My hope is that the justices recognize the threat to our capital markets posed by this argument. Even non-publicly traded companies would have to take measures to protect themselves from potential misdeeds of customers, suppliers and clients for fear of federal securities fraud liability, not just for any transaction that they might have had with what turns out later to have been a securities fraudster, but for potentially the entire fraud of (in some recent cases) billions of dollars! Talk about a chilling effect on business! Think of the due diligence and representations and warranties that you would have to get on the simplest of deals. Imagine the business ramifications of paying lawyers, turning down business, or passing up other opportunities that would be replicated throughout the economy. Litigation risk would take on a whole new meaning. All this for liability that Congress never wrote into law, but that the courts have implied over the past 40 years or so.
Unfortunately, the Chairman and two of my colleagues endorsed the scheme liability approach. On a more positive note, however, Chairman Cox recently announced that the SEC will be organizing a formal roundtable to explore the topic of private securities litigation.
The SEC's own enforcement program, if not carried out with proper discipline, can have some of the same deleterious effects as meritless private securities actions. For example, hefty corporate penalties for financial frauds in which the shareholders were themselves the victims of deceit by their employees in management may appear to be of no consequence to the large companies on which we impose them. The cost of such penalties, however, like any other corporate expense, is borne by the company's shareholders. A large percentage of these shareholders are likely to have been victims of the financial fraud for which the company paid the penalty. The SEC should exercise more discipline in imposing corporate penalties to avoid further victimizing shareholders.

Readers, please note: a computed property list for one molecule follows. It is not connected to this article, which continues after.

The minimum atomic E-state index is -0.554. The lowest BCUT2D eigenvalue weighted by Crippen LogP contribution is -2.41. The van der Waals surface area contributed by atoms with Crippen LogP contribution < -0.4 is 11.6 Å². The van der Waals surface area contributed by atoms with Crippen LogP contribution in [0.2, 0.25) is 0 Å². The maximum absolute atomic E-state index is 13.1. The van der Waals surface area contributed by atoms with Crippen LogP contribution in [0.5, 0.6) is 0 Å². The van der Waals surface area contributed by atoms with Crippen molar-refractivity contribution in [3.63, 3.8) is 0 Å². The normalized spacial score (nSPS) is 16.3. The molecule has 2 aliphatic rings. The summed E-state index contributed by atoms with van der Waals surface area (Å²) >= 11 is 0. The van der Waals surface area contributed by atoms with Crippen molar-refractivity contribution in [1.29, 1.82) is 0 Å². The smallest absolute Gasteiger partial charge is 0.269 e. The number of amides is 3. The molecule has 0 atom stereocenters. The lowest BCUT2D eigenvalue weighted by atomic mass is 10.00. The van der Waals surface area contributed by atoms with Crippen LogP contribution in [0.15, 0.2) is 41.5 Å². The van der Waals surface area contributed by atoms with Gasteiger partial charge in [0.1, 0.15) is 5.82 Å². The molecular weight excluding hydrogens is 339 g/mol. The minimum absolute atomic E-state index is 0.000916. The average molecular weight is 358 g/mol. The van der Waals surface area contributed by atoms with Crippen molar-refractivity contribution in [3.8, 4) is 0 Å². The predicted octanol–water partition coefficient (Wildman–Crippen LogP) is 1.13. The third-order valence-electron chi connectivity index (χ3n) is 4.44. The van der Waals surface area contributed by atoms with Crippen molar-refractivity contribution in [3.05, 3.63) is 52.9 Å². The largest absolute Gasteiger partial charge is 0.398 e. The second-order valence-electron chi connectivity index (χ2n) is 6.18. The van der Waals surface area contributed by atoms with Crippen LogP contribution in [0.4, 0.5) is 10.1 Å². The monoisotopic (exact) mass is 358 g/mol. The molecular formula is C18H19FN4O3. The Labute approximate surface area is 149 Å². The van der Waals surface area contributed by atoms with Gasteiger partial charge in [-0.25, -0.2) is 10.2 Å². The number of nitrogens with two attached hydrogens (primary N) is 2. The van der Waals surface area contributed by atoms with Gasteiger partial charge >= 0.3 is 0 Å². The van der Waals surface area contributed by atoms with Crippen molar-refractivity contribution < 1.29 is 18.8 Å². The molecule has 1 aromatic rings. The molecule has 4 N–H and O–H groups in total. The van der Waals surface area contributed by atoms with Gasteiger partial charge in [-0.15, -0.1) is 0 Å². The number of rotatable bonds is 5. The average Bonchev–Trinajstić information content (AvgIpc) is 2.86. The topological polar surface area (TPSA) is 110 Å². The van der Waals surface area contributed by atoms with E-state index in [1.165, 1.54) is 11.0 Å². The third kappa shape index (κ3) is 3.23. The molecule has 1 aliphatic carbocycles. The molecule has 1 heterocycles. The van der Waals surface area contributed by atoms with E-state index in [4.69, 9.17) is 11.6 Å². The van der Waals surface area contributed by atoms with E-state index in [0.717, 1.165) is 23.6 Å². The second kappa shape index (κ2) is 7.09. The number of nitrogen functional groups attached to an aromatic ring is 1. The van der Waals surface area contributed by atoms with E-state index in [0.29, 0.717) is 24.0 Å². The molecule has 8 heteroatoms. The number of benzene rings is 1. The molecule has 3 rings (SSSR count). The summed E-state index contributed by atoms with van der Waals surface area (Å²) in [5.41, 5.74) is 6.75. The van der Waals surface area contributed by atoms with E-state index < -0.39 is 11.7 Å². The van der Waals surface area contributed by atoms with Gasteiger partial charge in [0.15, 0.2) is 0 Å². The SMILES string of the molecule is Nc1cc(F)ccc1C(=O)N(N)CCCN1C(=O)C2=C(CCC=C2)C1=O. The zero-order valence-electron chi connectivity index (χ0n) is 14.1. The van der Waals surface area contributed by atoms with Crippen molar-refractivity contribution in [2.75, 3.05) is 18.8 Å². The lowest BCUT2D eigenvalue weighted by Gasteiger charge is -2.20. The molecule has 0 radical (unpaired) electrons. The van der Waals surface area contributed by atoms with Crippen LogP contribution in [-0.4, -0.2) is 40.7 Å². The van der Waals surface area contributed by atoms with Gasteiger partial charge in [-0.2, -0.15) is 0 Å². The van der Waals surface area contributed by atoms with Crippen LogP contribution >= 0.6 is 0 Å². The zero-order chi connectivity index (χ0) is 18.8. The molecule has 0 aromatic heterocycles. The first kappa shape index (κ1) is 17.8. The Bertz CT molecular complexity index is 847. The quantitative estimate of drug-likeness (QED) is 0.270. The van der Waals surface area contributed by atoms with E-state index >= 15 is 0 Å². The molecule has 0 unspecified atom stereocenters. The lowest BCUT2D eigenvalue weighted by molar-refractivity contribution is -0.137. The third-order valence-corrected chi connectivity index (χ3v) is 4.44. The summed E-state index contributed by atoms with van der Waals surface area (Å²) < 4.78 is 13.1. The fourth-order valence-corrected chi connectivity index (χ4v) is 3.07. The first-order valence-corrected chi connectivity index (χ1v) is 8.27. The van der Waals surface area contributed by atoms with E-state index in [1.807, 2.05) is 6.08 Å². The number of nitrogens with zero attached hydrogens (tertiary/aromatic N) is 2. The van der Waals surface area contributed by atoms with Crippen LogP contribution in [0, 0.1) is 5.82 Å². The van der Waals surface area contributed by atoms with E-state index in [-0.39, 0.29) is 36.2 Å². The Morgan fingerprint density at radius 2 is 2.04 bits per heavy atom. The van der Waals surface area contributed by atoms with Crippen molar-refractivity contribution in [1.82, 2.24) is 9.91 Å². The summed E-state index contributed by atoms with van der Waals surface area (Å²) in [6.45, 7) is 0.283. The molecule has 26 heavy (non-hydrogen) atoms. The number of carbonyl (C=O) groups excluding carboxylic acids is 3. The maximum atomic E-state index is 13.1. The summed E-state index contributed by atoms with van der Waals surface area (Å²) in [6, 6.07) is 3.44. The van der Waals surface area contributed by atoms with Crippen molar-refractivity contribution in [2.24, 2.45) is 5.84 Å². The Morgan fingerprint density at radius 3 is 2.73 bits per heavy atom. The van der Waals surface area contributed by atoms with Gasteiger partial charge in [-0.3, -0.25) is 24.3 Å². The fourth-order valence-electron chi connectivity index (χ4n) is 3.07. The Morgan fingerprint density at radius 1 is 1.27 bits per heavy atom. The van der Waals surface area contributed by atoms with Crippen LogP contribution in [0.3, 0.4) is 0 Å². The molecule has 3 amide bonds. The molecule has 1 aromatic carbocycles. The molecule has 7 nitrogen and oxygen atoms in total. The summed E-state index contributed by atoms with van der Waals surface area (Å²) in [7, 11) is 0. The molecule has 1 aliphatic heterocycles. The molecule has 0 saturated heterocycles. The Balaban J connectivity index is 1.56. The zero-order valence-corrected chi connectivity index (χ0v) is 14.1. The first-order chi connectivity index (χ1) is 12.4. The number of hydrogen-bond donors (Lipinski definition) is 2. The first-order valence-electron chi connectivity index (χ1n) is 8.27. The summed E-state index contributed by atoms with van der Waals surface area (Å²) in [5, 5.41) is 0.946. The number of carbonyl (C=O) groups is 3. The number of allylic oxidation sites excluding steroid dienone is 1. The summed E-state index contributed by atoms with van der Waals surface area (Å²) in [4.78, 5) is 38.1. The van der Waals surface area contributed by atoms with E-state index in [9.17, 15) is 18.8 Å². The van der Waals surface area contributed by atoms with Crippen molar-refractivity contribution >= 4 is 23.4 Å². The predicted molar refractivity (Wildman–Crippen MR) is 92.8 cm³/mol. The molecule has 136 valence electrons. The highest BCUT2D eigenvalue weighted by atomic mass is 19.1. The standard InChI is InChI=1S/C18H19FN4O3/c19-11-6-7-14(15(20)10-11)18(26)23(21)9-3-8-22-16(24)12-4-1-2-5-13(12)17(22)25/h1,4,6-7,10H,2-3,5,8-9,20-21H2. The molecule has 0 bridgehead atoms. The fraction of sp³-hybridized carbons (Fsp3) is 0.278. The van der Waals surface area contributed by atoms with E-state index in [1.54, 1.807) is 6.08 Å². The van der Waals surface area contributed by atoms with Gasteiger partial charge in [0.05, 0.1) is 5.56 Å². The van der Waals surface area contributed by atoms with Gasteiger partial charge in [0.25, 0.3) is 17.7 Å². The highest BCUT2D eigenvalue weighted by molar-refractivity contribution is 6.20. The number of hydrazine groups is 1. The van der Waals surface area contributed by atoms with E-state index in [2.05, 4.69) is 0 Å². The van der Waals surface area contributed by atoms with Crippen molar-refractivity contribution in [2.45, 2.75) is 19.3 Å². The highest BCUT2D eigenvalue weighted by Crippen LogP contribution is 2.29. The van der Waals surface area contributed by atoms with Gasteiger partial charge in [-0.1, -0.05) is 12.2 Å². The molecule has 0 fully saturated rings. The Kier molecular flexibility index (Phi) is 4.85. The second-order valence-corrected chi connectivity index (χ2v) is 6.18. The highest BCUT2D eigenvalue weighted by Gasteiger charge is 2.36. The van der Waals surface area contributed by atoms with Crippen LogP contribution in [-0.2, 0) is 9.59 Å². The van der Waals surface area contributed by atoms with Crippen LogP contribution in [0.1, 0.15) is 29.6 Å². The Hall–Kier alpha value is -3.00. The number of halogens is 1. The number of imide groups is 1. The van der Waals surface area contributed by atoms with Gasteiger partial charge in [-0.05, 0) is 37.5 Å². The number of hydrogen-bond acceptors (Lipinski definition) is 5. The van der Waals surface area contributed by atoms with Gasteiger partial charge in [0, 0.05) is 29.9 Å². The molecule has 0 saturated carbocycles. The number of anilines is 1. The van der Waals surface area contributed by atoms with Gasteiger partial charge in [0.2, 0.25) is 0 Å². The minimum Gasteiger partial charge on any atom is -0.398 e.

Recent lawsuits and commentary from observers of the SEC, including the ICI, have reminded the SEC of the importance of looking at the economic ramifications of its rules. Because the fund industry is so large and serves so many investors, the consequences of our rules can be tremendous. We need to do a better job of thinking about these consequences before adopting rules and after our rules are in place. Buddy Donohue has spoken about the importance of looking at whether our rules are working efficiently, and I expect that he will work closely with our new Chief Economist, Jim Overdahl, in putting this into practice. The ICI has offered its help in the area of assessing the costs of our rules. Among other things, the ICI is conducting a retrospective analysis of the costs of implementing the redemption fee rule. This analysis of a very costly rule should be instructive to us, and will, I hope, serve a cautionary role the next time we undertake a similarly far-reaching regulatory change. We welcome help from anyone else who can contribute to our understanding of how our rules will work in practice.
That rule has had a particularly checkered history. I voted against the first iteration of it in 2004, because it included a mandatory 2% redemption fee that served basically as a tax on mutual fund shareholders, especially those who inadvertently might fall within the proposed rule's broad sweep. I am happy that the Commission decided against adopting the mandatory redemption fee after vigorous, negative comment from many individual shareholders. Instead, we came out with a voluntary rule. After adoption, however, it became clear that the rule would pose significant implementation problems. We proposed and adopted amendments to the rule that were designed to make it workable. The final rule was much better, but its consequences have been costly and call into question our analysis in the first place.
Thank you for your attention across the many miles. Thank you also for the work that you do for fund investors. Your dedication to their interests serves them well and, incidentally, makes my job as a regulator easier. I look forward to hearing your thoughts now via satellite, or, when if you find yourself in Washington, and have a few minutes to stop by my office.